The only stop was to check with a local resident, David Alexander on directions to verify Sal's verbal instructions. The SatNav had brought me on the right road but directed me to the wrong house due to the fact that The Muir of Knock had the same post code as a number of other houses in the far flung surrounding area! After a phone call I eventually spotted Sal who had walked to the end of her drive to greet me.

It must have been over 10 years since I called here by car from L'Arche Inverness. I had got to know Sal when she was a member of the Local Committee there and where she also volunteered in the workshop. So there was much news to catch up on after the longest leg yet (69 miles) and a wonderfully relaxing bath. It was very good to meet David who runs the local Landmark Centre in Carrbridge. When I mentioned I had been staying at the Templetons, the name rang a bell with him and he produced a 1957 photo of the Officers of the Black Watch lined up with the late Queen Mother, where there indeed was a DA Templeton in the back row! I must ring Douglas and check.

After a wonderful meal I was grateful for the use of David's computer to upload some photos to the blog. Then to bed. Thank you for your excellent hospitality, Sal and David.
Sunday 8th June

Route: Perth to Milton of Pitgur, near Pitlochry
Mileage: 37 miles; 293 miles total; 1, 207 to go
Weather: Blue sky, light breeze

I woke this morning to blue sky. After a good cooked breakfast at Kinnaird Guest House, I dropped the bags off at Ann's and headed up the hill for Mass. A Kenyan priest who was on a renewal course was the principle celebrant, so I was able to tell him about Jean Vanier's recent visit to his country to lead a retreat at Nyahururu, and the plans for a L'Arche Community in that country.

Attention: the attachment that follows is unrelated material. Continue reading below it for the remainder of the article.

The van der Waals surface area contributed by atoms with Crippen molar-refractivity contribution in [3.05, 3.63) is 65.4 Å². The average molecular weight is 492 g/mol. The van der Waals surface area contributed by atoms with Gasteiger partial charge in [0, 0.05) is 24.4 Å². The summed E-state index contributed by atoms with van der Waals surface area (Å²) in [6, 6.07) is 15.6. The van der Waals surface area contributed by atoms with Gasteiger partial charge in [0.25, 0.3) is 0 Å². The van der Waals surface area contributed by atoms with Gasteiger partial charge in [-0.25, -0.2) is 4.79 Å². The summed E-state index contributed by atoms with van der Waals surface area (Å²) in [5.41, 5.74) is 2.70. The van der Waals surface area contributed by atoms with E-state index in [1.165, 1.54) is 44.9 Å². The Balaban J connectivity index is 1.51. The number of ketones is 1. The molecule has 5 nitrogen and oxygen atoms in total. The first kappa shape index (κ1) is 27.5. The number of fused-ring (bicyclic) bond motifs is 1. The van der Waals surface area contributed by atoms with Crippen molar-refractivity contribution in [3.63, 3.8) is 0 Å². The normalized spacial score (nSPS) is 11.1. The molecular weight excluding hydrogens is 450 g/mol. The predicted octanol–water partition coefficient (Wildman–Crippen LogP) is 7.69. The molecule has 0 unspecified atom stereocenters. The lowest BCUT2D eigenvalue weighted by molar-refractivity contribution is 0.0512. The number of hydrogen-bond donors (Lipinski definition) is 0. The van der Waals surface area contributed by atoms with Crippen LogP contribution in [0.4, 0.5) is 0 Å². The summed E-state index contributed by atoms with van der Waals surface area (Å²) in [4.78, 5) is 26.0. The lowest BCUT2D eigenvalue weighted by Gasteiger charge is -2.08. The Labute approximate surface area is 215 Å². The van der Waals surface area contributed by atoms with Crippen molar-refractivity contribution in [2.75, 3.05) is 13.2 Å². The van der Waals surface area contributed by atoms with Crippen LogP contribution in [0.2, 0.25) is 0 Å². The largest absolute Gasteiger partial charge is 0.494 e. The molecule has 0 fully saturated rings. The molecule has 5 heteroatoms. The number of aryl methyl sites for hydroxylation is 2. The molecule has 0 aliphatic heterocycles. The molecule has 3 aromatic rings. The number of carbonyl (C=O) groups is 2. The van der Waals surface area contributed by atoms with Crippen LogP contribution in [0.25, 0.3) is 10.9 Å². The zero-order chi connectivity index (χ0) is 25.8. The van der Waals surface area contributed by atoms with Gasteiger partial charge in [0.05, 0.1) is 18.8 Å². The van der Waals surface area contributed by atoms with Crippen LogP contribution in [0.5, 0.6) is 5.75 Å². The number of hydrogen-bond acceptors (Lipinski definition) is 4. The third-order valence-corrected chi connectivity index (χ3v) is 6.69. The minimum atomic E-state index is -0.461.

Thanks to Ann McIntyre's request, Fr Tom, the resident priest, kindly allowed me a few minutes before the end of Mass to give a brief explanation of my ride and the reason I was fundraising. The response from the congregation was really encouraging and spontaneous donations of over £100 resulted. Thanks to all the generous donors. Afterwards at coffee I had a chat with Peter Kaye and Bob Dollman who turned out to have been at St Andrews University soon after I was at Dundee. Peter and his wife were married by Jock Dalrymple's uncle, then University Chaplain. I also met Sister Jude who sent her warm wishes to Richard Popplewell whose mother she knew. Extraordinary the connections I'm making.